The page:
Many metal centers today report being as busy as they can be. With multiple shifts, added resources, investments in new cutting machines and a backlog of orders waiting to be filled, the industry as a whole has more than weathered the recent economic storm. But how does all of this activity translate into productivity? Why is it that for many service centers and other metal fabricators, these investments are not proportionately reflected in the bottom line?
One reason is that increasing amounts of a cutting tool operator or programmer’s time is spent with non-value-added tasks associated with nesting. The effective arrangement of parts on a sheet and related cut pattern has a direct and positive impact on reducing material waste and speeding cutting and fabrication processes.
Nesting at its best maximizes cutting machine run time, delivering a quick return in investment. Not all nesting is created equal, however.
In truth, CAD/CAM nesting problems, while a daily (or even hourly) issue for many, run the full range in terms of cause, effect and complexity. Generally, these issues can be traced back to a couple of areas: manual nesting and software inefficiencies.
• Manual Nesting—In its most simple form, nesting is a simple cookie-cutter concept: arrange shapes so that the most parts can fit on a given material surface. In order to move from incremental savings to a point where nesting yields breakthrough levels of material savings and productivity requires a much deeper understanding of the factors that result in an effective nest.
Common-line cutting, for example, is the nesting practice of arranging parts with shared edges so that multiple parts share a single cut. When done properly, the result is faster run time, maximum material usage, and often extended tool life as pierce points are greatly reduced. Common-line cutting can save substantial time when working with thick plate.
Less experienced programmers can get greedy when creating nests and, in an attempt to get the absolute most out of every sheet of metal, will create a nest that is too tight. Skeleton management is an important consideration. Due to inadequate part positioning, material surrounding parts can be inadequate and will not have the strength to fully support a neighboring part once the cutting process has begun. The instability will have a direct and adverse effect on part quality. An effective work-around in this instance would be to add tabs for stability.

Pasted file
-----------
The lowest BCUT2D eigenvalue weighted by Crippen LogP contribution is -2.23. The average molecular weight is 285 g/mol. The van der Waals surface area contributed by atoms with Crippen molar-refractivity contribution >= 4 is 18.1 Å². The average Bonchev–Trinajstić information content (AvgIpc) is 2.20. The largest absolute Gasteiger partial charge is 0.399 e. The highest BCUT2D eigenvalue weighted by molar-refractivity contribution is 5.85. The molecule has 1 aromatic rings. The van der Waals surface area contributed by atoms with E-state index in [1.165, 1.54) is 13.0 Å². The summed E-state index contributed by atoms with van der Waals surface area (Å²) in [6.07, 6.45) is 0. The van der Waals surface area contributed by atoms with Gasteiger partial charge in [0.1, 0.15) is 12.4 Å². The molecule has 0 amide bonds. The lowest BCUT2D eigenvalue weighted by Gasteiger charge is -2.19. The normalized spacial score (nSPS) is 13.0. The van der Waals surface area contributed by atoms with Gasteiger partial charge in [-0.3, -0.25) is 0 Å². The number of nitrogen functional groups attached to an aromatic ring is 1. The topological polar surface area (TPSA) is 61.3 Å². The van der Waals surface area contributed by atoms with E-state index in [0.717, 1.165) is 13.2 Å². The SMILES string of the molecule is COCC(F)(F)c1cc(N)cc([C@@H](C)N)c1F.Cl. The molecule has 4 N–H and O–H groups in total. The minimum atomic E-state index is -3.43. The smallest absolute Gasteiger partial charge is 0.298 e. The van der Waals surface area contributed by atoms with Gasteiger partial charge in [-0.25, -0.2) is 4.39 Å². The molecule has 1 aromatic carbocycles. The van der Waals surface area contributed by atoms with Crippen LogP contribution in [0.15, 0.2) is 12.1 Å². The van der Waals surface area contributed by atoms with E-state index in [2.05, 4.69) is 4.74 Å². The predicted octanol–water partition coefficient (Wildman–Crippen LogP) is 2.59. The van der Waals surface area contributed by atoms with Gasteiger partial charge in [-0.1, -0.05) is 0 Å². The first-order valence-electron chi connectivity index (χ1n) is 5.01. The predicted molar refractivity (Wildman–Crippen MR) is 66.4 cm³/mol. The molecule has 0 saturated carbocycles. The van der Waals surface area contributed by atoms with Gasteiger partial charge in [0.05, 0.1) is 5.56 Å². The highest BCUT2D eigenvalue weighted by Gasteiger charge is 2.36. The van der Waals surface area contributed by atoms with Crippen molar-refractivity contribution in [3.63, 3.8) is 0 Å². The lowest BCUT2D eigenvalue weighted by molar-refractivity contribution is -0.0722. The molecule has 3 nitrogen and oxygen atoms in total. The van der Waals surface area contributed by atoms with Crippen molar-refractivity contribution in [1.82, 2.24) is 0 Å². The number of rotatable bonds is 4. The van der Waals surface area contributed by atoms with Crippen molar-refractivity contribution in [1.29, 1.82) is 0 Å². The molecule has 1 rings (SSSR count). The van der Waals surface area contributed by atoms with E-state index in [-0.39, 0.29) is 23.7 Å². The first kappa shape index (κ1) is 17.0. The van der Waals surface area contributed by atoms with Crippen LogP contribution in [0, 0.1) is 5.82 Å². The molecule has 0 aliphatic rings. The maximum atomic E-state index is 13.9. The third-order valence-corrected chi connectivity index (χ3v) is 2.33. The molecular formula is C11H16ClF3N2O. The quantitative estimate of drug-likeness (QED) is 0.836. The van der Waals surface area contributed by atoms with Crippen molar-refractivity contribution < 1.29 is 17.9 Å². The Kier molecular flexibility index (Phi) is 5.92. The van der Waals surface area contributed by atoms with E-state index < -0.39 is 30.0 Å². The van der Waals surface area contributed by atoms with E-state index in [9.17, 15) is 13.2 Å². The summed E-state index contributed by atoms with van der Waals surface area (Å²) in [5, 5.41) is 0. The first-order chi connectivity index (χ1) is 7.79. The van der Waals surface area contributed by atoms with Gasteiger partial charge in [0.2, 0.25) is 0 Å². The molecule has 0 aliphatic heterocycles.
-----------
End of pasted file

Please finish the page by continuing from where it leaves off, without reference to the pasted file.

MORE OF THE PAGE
Other problematic issues are often related to placement of lead-in and lead-out, and heat distortion. Heat generated during the cutting process can cause an expansion effect that shifts the part, creating an opportunity for errors. Again, being aware of these hazards when programming today’s advanced cutting machines requires knowledge that comes with experience. Unfortunately for many manual nesters, or those employing less sophisticated nesting software, these lessons are too often learned through trial and error with a hefty price tag of scrapped parts and cost overruns.
• Software—Manufacturers invest heavily in new equipment to bring advanced cutting capability to the shop floor. They spend hundreds of thousands of dollars to improve productivity, accelerate throughput and entice new business. Each feature is benchmarked and scrutinized with painstaking due diligence to ensure that the best machine is purchased.
Unfortunately, many don’t take the same care when selecting the software to run these machines. Nesting software is too often an afterthought based solely on price and basic functionality. It’s like buying a high-performance sports car only to equip it with a cheap off-brand sound system. All laser, plasma, oxyfuel, waterjet, router and punch machines come with software that can nest parts, but few come with true nesting software. And that can make a big difference. Editor’s note: This article was contributed by the experts at SigmaTEK Systems.
SigmaTEK Systems LLC, Cincinnati, Ohio, offers SigmaNEST, an automated nesting and NC programming CAD/CAM software system that supports a wide range of equipment, including punching, laser, oxyfuel, plasma and waterjet cutting machines. For more information, visit www.sigmanest.com